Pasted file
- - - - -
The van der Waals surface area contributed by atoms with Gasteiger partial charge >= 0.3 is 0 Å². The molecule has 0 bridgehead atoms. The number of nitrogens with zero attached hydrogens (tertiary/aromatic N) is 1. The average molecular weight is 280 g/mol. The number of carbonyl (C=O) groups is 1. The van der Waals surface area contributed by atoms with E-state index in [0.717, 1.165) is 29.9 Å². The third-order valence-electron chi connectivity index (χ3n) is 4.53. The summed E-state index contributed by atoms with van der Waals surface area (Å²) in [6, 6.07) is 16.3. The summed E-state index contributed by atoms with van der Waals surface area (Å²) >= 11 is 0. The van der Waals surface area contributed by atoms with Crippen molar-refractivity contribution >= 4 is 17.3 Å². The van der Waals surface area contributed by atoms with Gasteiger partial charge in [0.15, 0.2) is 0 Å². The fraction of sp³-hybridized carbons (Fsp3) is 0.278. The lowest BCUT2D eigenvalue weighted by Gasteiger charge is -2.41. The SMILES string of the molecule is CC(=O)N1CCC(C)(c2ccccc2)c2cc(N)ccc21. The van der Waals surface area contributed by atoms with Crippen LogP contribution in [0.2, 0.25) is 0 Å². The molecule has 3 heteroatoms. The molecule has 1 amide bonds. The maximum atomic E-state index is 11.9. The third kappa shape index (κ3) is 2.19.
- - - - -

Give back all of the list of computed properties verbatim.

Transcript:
The van der Waals surface area contributed by atoms with Gasteiger partial charge >= 0.3 is 0 Å². The molecule has 0 bridgehead atoms. The number of nitrogens with zero attached hydrogens (tertiary/aromatic N) is 1. The average molecular weight is 280 g/mol. The number of carbonyl (C=O) groups is 1. The van der Waals surface area contributed by atoms with E-state index in [0.717, 1.165) is 29.9 Å². The third-order valence-electron chi connectivity index (χ3n) is 4.53. The summed E-state index contributed by atoms with van der Waals surface area (Å²) in [6, 6.07) is 16.3. The summed E-state index contributed by atoms with van der Waals surface area (Å²) >= 11 is 0. The van der Waals surface area contributed by atoms with Crippen molar-refractivity contribution >= 4 is 17.3 Å². The van der Waals surface area contributed by atoms with Gasteiger partial charge in [0.15, 0.2) is 0 Å². The fraction of sp³-hybridized carbons (Fsp3) is 0.278. The lowest BCUT2D eigenvalue weighted by Gasteiger charge is -2.41. The SMILES string of the molecule is CC(=O)N1CCC(C)(c2ccccc2)c2cc(N)ccc21. The van der Waals surface area contributed by atoms with Crippen LogP contribution in [0.2, 0.25) is 0 Å². The molecule has 3 heteroatoms. The molecule has 1 amide bonds. The maximum atomic E-state index is 11.9. The third kappa shape index (κ3) is 2.19.